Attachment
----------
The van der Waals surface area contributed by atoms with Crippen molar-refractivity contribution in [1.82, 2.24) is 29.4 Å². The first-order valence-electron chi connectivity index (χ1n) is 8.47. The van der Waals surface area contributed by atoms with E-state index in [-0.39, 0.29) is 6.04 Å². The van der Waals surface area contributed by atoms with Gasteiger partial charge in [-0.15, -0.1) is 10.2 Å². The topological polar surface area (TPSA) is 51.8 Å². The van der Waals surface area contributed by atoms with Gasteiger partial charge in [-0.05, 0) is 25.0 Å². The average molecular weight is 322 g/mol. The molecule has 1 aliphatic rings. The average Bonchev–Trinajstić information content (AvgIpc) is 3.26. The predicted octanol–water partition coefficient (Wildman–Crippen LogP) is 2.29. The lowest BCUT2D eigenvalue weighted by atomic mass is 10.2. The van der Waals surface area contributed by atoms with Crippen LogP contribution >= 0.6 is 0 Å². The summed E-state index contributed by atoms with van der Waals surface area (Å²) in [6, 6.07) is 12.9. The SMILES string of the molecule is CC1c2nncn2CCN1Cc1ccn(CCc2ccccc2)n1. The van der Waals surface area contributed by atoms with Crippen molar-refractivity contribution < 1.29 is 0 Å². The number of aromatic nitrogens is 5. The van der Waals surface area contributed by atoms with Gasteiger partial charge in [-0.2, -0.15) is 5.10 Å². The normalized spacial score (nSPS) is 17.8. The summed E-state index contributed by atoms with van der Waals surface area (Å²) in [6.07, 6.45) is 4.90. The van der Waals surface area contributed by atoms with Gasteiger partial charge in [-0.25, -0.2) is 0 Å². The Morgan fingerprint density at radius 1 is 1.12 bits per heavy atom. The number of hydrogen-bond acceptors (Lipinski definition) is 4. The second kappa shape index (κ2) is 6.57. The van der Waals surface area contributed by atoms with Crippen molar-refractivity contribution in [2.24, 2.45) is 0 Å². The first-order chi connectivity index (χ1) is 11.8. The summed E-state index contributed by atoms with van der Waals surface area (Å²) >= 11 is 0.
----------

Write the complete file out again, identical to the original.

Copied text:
The van der Waals surface area contributed by atoms with Crippen molar-refractivity contribution in [1.82, 2.24) is 29.4 Å². The first-order valence-electron chi connectivity index (χ1n) is 8.47. The van der Waals surface area contributed by atoms with E-state index in [-0.39, 0.29) is 6.04 Å². The van der Waals surface area contributed by atoms with Gasteiger partial charge in [-0.15, -0.1) is 10.2 Å². The topological polar surface area (TPSA) is 51.8 Å². The van der Waals surface area contributed by atoms with Gasteiger partial charge in [-0.05, 0) is 25.0 Å². The average molecular weight is 322 g/mol. The molecule has 1 aliphatic rings. The average Bonchev–Trinajstić information content (AvgIpc) is 3.26. The predicted octanol–water partition coefficient (Wildman–Crippen LogP) is 2.29. The lowest BCUT2D eigenvalue weighted by atomic mass is 10.2. The van der Waals surface area contributed by atoms with Crippen LogP contribution >= 0.6 is 0 Å². The summed E-state index contributed by atoms with van der Waals surface area (Å²) in [6, 6.07) is 12.9. The SMILES string of the molecule is CC1c2nncn2CCN1Cc1ccn(CCc2ccccc2)n1. The van der Waals surface area contributed by atoms with Crippen molar-refractivity contribution < 1.29 is 0 Å². The number of aromatic nitrogens is 5. The van der Waals surface area contributed by atoms with Gasteiger partial charge in [-0.2, -0.15) is 5.10 Å². The normalized spacial score (nSPS) is 17.8. The summed E-state index contributed by atoms with van der Waals surface area (Å²) in [6.07, 6.45) is 4.90. The van der Waals surface area contributed by atoms with Gasteiger partial charge in [-0.25, -0.2) is 0 Å². The Morgan fingerprint density at radius 1 is 1.12 bits per heavy atom. The number of hydrogen-bond acceptors (Lipinski definition) is 4. The second kappa shape index (κ2) is 6.57. The van der Waals surface area contributed by atoms with Crippen molar-refractivity contribution in [2.24, 2.45) is 0 Å². The first-order chi connectivity index (χ1) is 11.8. The summed E-state index contributed by atoms with van der Waals surface area (Å²) >= 11 is 0.